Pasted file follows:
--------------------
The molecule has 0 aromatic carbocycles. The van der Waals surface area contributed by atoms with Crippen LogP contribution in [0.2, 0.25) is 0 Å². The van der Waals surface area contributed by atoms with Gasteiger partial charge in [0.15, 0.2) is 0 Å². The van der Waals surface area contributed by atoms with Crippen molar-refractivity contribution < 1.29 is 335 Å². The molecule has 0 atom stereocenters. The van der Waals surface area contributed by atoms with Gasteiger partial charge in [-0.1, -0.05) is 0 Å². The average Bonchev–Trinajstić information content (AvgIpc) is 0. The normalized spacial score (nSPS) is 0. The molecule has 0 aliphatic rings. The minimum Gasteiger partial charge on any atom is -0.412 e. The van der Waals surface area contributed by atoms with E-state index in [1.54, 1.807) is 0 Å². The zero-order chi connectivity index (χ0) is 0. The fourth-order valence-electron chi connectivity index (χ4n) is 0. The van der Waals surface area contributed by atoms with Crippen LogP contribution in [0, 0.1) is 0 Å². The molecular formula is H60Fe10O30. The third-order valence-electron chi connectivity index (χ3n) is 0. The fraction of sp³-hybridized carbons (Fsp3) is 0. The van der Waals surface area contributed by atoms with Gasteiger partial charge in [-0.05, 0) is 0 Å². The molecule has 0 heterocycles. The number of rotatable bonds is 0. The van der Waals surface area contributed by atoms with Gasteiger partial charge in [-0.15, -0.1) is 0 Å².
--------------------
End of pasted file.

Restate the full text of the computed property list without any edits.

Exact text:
The molecule has 0 aromatic carbocycles. The van der Waals surface area contributed by atoms with Crippen LogP contribution in [0.2, 0.25) is 0 Å². The van der Waals surface area contributed by atoms with Gasteiger partial charge in [0.15, 0.2) is 0 Å². The van der Waals surface area contributed by atoms with Crippen molar-refractivity contribution < 1.29 is 335 Å². The molecule has 0 atom stereocenters. The van der Waals surface area contributed by atoms with Gasteiger partial charge in [-0.1, -0.05) is 0 Å². The average Bonchev–Trinajstić information content (AvgIpc) is 0. The normalized spacial score (nSPS) is 0. The molecule has 0 aliphatic rings. The minimum Gasteiger partial charge on any atom is -0.412 e. The van der Waals surface area contributed by atoms with E-state index in [1.54, 1.807) is 0 Å². The zero-order chi connectivity index (χ0) is 0. The fourth-order valence-electron chi connectivity index (χ4n) is 0. The van der Waals surface area contributed by atoms with Crippen LogP contribution in [0, 0.1) is 0 Å². The molecular formula is H60Fe10O30. The third-order valence-electron chi connectivity index (χ3n) is 0. The fraction of sp³-hybridized carbons (Fsp3) is 0. The van der Waals surface area contributed by atoms with Gasteiger partial charge in [-0.05, 0) is 0 Å². The molecule has 0 heterocycles. The number of rotatable bonds is 0. The van der Waals surface area contributed by atoms with Gasteiger partial charge in [-0.15, -0.1) is 0 Å².